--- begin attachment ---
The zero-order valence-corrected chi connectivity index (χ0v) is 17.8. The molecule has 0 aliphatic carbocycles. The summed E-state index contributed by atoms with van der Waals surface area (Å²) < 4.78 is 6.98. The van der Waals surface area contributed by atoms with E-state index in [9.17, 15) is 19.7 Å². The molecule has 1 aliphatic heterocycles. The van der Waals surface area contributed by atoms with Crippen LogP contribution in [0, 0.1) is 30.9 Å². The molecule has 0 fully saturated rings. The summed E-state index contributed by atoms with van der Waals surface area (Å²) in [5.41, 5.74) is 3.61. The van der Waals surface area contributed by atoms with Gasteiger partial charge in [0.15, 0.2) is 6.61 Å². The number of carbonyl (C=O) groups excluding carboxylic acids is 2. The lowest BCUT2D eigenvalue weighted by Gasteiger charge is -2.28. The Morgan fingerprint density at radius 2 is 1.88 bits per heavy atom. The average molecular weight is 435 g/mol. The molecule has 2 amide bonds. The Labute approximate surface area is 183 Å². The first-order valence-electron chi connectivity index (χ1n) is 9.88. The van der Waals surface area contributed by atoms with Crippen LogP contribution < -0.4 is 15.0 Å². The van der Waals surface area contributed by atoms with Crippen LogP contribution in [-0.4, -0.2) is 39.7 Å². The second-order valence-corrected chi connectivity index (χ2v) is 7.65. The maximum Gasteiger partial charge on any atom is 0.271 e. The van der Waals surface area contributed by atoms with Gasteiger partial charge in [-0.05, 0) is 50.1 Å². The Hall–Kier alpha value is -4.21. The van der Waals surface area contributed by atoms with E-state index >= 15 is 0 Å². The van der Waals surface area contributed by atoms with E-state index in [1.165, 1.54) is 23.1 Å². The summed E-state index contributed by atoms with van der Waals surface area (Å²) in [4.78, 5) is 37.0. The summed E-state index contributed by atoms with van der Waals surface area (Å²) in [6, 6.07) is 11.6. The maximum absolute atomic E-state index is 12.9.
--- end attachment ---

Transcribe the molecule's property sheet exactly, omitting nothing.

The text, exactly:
The zero-order valence-corrected chi connectivity index (χ0v) is 17.8. The molecule has 0 aliphatic carbocycles. The summed E-state index contributed by atoms with van der Waals surface area (Å²) < 4.78 is 6.98. The van der Waals surface area contributed by atoms with E-state index in [9.17, 15) is 19.7 Å². The molecule has 1 aliphatic heterocycles. The van der Waals surface area contributed by atoms with Crippen LogP contribution in [0, 0.1) is 30.9 Å². The molecule has 0 fully saturated rings. The summed E-state index contributed by atoms with van der Waals surface area (Å²) in [5.41, 5.74) is 3.61. The van der Waals surface area contributed by atoms with Gasteiger partial charge in [0.15, 0.2) is 6.61 Å². The number of carbonyl (C=O) groups excluding carboxylic acids is 2. The lowest BCUT2D eigenvalue weighted by Gasteiger charge is -2.28. The Morgan fingerprint density at radius 2 is 1.88 bits per heavy atom. The average molecular weight is 435 g/mol. The molecule has 2 amide bonds. The Labute approximate surface area is 183 Å². The first-order valence-electron chi connectivity index (χ1n) is 9.88. The van der Waals surface area contributed by atoms with Crippen LogP contribution < -0.4 is 15.0 Å². The van der Waals surface area contributed by atoms with Crippen LogP contribution in [-0.4, -0.2) is 39.7 Å². The second-order valence-corrected chi connectivity index (χ2v) is 7.65. The maximum Gasteiger partial charge on any atom is 0.271 e. The van der Waals surface area contributed by atoms with Gasteiger partial charge in [-0.05, 0) is 50.1 Å². The Hall–Kier alpha value is -4.21. The van der Waals surface area contributed by atoms with E-state index >= 15 is 0 Å². The van der Waals surface area contributed by atoms with E-state index in [1.165, 1.54) is 23.1 Å². The summed E-state index contributed by atoms with van der Waals surface area (Å²) in [4.78, 5) is 37.0. The summed E-state index contributed by atoms with van der Waals surface area (Å²) in [6, 6.07) is 11.6. The maximum absolute atomic E-state index is 12.9.